Credit card debt hits record as the young punt
Credit card balances hit a record high in 2020, with a total of 32 trillion won ($28.5 billion) of such credit extended in the country.
Borrowings were led by people in their 20s, using the money largely for investment, and people in their 60s, who relied on credit cards to make ends meet.
The total outstanding credit card debt held by seven card companies— Shinhan Card, KB Kookmin Card, Samsung Card, Hyundai Card, Lotte Card, Hana Card, and Woori Card— stood at 32.05 trillion won as of end of last year, according to office of the Justice Party lawmaker Jang Hye-young, based on data provided by the Financial Supervisory Service (FSS),
That is a record high, and up 10 percent on year.
By ages, outstanding credit card borrowings by people in their 20s was some 1.14 trillion won as of end of last year. That’s an 18.5 percent increase on year, and this is the highest on-year increase rate among all age groups.
Experts say more people in their 20s took out loans on their cards last year to “invest in stocks and real estate."
“Lots of people in their 20s started borrowing on their credit cards since September last year, and that is the time when the Kospi and stock prices have hit their peaks,” said a source from a card company.
The source added that it is likely that “demand for young people who wish to borrow money to make investments increased.”
“It seems like people in their 20s, whose credit ratings are relatively low compared to older people, chose credit card loans to secure seed money to continue their investment practices,” said Yoon Jong-mun, research fellow at Credit Finance Research Institute.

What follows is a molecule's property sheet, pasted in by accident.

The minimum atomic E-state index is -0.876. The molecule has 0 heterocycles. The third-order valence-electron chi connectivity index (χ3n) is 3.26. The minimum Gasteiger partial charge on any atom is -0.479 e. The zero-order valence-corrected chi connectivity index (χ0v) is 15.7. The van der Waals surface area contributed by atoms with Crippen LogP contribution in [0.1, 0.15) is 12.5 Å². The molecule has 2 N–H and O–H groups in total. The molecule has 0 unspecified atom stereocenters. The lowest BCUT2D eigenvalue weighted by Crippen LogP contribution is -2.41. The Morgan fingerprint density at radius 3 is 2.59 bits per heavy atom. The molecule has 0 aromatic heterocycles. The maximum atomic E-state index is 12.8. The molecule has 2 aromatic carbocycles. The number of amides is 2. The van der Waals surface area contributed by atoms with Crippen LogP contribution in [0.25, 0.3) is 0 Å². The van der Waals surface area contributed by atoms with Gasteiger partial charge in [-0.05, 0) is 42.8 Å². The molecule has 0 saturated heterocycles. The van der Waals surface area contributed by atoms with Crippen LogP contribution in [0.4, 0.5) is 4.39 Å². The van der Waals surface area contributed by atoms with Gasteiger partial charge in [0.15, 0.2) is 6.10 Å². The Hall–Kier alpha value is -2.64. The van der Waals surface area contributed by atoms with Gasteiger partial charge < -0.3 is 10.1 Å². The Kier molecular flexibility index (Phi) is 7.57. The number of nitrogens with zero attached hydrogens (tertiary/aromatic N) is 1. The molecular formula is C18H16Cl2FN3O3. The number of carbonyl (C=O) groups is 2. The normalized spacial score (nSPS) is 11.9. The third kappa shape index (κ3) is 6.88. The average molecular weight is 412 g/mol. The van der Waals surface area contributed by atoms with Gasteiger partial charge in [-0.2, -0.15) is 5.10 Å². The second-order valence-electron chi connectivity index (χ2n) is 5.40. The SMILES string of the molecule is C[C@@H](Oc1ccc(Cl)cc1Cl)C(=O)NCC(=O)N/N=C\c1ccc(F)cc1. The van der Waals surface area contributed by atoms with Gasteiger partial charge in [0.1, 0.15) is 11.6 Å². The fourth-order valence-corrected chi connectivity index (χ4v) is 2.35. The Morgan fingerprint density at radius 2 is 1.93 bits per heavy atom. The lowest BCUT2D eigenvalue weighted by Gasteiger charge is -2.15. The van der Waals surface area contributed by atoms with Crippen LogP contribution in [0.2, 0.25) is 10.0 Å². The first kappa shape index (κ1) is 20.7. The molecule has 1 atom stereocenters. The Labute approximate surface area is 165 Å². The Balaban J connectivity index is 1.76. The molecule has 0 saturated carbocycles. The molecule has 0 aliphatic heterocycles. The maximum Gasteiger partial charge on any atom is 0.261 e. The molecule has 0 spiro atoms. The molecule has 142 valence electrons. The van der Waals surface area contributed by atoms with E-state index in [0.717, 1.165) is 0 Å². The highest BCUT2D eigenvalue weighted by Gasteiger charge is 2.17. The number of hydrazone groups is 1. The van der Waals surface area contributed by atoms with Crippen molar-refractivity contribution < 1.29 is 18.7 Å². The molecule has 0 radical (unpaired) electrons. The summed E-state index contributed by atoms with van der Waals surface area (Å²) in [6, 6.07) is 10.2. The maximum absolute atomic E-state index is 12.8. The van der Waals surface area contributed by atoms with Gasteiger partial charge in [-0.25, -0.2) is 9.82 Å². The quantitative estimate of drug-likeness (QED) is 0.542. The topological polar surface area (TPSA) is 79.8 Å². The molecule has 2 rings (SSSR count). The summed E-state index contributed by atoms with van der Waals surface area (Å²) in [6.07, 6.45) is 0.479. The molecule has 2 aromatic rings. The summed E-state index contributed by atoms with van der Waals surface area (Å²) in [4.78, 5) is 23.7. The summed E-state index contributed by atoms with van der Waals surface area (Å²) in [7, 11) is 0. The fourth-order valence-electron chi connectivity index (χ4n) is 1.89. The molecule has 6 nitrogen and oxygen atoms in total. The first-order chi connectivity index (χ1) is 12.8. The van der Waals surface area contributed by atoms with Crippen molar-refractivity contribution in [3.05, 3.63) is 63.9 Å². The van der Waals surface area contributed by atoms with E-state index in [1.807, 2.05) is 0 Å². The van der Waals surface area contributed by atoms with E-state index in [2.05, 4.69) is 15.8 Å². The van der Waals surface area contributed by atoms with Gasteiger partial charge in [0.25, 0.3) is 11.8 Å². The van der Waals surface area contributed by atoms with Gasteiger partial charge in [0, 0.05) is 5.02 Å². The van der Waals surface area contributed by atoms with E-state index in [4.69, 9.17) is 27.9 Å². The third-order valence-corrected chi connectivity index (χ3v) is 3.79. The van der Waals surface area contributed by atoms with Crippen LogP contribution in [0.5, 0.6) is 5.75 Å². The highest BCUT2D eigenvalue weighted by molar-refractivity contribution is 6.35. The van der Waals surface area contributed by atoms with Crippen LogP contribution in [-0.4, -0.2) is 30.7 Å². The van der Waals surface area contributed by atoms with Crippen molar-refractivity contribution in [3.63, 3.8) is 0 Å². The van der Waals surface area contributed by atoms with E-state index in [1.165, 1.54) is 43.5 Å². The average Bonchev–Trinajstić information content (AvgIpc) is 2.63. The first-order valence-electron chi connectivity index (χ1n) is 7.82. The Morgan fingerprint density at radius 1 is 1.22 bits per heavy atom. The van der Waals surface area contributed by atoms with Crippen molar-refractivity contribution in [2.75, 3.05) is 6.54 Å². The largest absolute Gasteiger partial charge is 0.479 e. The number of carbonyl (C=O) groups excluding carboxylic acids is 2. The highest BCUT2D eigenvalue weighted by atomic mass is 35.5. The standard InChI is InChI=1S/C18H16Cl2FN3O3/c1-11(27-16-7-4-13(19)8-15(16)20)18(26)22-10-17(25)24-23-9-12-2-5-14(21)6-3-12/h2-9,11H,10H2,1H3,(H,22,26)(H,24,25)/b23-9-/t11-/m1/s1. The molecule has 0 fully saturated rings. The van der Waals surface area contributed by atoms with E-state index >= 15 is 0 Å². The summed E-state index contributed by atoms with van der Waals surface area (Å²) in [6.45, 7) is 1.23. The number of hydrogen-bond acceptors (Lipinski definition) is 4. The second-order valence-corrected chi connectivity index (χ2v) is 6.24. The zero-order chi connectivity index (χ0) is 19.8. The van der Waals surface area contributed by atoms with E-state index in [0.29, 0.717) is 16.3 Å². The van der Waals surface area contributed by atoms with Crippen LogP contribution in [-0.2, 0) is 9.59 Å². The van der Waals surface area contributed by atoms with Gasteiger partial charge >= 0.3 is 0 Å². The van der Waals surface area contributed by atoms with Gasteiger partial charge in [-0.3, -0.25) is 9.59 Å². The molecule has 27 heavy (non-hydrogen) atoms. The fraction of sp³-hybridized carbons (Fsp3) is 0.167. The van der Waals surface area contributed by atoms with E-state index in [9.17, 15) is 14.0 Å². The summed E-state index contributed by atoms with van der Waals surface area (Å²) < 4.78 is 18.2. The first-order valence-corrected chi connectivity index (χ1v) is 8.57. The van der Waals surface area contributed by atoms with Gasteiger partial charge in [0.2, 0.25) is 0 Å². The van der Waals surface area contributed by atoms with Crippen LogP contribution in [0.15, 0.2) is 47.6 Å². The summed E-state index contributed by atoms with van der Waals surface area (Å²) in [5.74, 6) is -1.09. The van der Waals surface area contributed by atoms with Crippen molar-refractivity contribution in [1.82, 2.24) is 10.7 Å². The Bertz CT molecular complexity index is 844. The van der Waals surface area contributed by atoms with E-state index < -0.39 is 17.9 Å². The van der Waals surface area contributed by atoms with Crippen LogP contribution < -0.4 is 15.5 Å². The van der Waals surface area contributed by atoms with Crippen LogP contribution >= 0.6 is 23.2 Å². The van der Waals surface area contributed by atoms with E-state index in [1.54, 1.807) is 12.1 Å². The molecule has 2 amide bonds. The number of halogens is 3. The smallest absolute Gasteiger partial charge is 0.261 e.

People who are aged 60 or older also borrowed more.
The outstanding credit card borrowings of people in their 60s stood at 5.129 trillion won as of end of last year. The number is close to the amount that people in their 30s borrowed, which was some 5.133 trillion won.
Market experts say more borrowing by older people means more elderly people are struggling financially due to the Covid-19 pandemic.
“It’s highly likely that more elderly Koreans depended on credit cards to survive last year as lots of their jobs were cut amid the coronavirus pandemic,” said professor Kim Sang-bong, who teaches business at Hansung University.
More people in their 20s and 60s used “revolving services” as well.
Revolving service allows borrowers to keep rolling their balances over to the following month until they are fully paid off, as long as they pay a minimum installment of between 5 and 10 percent each month.
Revolving debt stood at some 5.65 trillion won as of end of last year, down 2.5 percent on year. But when only considering people in their 20s and 60s, the amount was up more than 6 percent on year.
Interest rates for credit cards are usually higher than for unsecured loans. Card companies can apply a maximum of 24 percent on credit cards.
According to The Credit Finance Association, some 45 percent credit card debt outstanding from Shinhan Card was priced between 14 percent to 18 percent. Only 14 percent of all borrowers had rates of under 10 percent.
“More credit card debt can also be seen as a warning sign to the overall economy,” said Sung Tae-yoon, economics professor at Yonsei University. “It is essential that people should manage their sizes of debts.”
Some say it’s too early to worry about the economy.
“It’s true that the amount of credit card debt sharply rose last year, but amount of cash advances and revolving service debt actually declined,” a spokesperson for Financial Supervisory Service’s Credit Finance Supervision Department. “It's too early to make conclusion that this is a warning signal.”
BY YEOM JI-HYEON, HONG JI-YU AND CHEA SARAH [email@example.com]